New MIDI Modes

Speaking of keys, Novation has introduced new Scale and Chord modes, in a similar vein to what NI does with its Komplete Kontrol keyboards. With Scale mode you can choose a scale to map to the keys, essentially meaning it’s impossible to play a “wrong” note for the scale you are using. 8 scale types are available. Less experienced players will find this useful for working with more unusual scales, and others perhaps for being more experimental.

Chord mode lets you assign whole chords to individual notes or pads. Fixed, Scale-based or User-Defined chords are available and it’s possible to output the pads to a different MIDI channel from the keys for playing multiple instruments. Chord mode lets you play complex, preset chords without needing to know the fingering. Particularly interesting is the idea of assigning a bunch of chords to the pads while leaving the keys in normal mode, sort of giving you two lots of triggers at the same time. There’s also a new generative arpeggiator with all the classic modes and also now Mutate, rhythm control and Arp Control Lock which locks the arp controls to the pots and pads.

You get a generous bundle of goodies too, in fact more or less everything you need to get started producing music in software. There’s Live 10 Lite, Serato Sample LE, Spitfire Audio Expressive Strings, Klevgrand ROVerb and DAW Cassette, XLN Audio Addictive Keys and AAS Session Bundle as well as Novation Sound Collective membership which delivers free and discounted plug-ins on an ongoing basis.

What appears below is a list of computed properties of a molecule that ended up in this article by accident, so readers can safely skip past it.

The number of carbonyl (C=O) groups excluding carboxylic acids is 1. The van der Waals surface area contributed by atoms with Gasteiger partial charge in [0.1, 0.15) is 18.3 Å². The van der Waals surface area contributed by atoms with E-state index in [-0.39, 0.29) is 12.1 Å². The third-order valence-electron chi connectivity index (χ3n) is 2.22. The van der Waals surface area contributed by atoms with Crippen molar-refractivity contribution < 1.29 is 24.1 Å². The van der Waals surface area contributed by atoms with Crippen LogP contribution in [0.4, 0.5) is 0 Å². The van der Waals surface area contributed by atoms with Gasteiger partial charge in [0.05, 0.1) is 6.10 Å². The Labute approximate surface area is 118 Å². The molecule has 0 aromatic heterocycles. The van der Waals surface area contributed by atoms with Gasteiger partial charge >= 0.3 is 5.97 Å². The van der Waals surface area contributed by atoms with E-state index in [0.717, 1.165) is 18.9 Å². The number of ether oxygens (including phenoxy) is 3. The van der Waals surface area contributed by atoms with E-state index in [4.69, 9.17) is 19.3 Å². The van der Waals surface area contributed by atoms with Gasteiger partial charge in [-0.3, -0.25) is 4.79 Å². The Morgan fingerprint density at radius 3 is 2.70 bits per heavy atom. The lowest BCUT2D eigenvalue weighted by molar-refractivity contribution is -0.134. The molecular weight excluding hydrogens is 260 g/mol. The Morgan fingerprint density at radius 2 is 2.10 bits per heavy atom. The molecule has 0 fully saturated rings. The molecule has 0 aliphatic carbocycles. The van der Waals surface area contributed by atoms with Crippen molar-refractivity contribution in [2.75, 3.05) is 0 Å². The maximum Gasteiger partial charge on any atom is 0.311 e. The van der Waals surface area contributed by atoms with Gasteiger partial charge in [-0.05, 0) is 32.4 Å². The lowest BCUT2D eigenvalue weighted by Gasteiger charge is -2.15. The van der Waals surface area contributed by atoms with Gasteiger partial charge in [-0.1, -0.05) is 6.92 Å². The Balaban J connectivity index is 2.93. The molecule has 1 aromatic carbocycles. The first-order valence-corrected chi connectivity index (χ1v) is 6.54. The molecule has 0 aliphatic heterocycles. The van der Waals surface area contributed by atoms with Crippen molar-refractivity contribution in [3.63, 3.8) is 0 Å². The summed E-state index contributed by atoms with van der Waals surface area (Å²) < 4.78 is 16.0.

It used to be the case that the Launchkey was of primary interest to Ableton users since this was more or less how it had been designed. But now by the third generation, it is able to hook into a wider range of DAWs - granted not with quite the tight level of integration - but certainly with enough for many users. Its ability to function as a customisable standalone MIDI device is also great news for anyone wanting to being hardware into their setup, especially with the ability to split physical controls over multiple MIDI channels. The 37 key version feels like a sweet spot for power versus portability, though if you want the faders you’ll have to look at the 49 or 61-key versions. The new Chord and Scale modes and improvements to the arpeggiator are definite bonuses. All told however, this is an excellent MIDI controller that’s well built, well designed and suitable for a wide range of uses. Throw in the software bundle and competitive pricing, and it’s a great choice.



US Dollar MAP: LK25 MK3 - $159.99 / LK37 MK3 - $179.99 / LK49 MK3 - $219.99 /
LK61 MK3 - $259.99
UK Pounds Inc VAT: LK25 MK3 - £159.99 / LK37 MK3 - £179.99 / LK49 MK3 - £209.99 / LK61 MK3 - £259.99
Euros Ex VAT: LK25 MK3 - €147.05 / LK37 MK3 - €168.06 / LK49 MK3 - €193.27 /
LK61 MK3 - €235.29

Pros: Well designed. Powerful but easy to use. New performance features. Works in standalone mode. Comprehensive MIDI tools. Split physical controls to separate MIDI channels. Tight Live integration and beefed up scripts for other DAWs. Good software bundle. 37 key version feels like it will be particularly popular.

Cons: No USB A- USB-C cable in the box. Small screen, if that bothers you.



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Comments (1)

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  • So from a hi level, how would you stay this stacks up against the MK2. Also how do you rate the feel of the keybed? Thanks for the review!~
    • 1 year ago